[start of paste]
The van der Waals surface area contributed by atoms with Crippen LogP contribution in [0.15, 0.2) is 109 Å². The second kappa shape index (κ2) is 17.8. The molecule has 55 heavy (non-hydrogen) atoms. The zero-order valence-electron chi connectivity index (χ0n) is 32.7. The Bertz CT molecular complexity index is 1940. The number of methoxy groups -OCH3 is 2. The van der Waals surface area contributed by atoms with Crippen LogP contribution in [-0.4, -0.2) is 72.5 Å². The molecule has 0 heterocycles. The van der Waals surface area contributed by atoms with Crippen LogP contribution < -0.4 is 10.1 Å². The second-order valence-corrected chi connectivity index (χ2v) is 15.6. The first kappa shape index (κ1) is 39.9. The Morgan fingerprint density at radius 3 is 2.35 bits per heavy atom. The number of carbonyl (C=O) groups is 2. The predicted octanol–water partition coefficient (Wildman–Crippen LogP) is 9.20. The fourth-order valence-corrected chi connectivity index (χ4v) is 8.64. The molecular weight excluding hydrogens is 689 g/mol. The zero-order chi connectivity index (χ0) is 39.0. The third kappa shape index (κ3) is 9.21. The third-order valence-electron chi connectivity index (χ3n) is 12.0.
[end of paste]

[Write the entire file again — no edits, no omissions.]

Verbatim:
The van der Waals surface area contributed by atoms with Crippen LogP contribution in [0.15, 0.2) is 109 Å². The second kappa shape index (κ2) is 17.8. The molecule has 55 heavy (non-hydrogen) atoms. The zero-order valence-electron chi connectivity index (χ0n) is 32.7. The Bertz CT molecular complexity index is 1940. The number of methoxy groups -OCH3 is 2. The van der Waals surface area contributed by atoms with Crippen LogP contribution in [-0.4, -0.2) is 72.5 Å². The molecule has 0 heterocycles. The van der Waals surface area contributed by atoms with Crippen LogP contribution < -0.4 is 10.1 Å². The second-order valence-corrected chi connectivity index (χ2v) is 15.6. The first kappa shape index (κ1) is 39.9. The Morgan fingerprint density at radius 3 is 2.35 bits per heavy atom. The number of carbonyl (C=O) groups is 2. The predicted octanol–water partition coefficient (Wildman–Crippen LogP) is 9.20. The fourth-order valence-corrected chi connectivity index (χ4v) is 8.64. The molecular weight excluding hydrogens is 689 g/mol. The zero-order chi connectivity index (χ0) is 39.0. The third kappa shape index (κ3) is 9.21. The third-order valence-electron chi connectivity index (χ3n) is 12.0.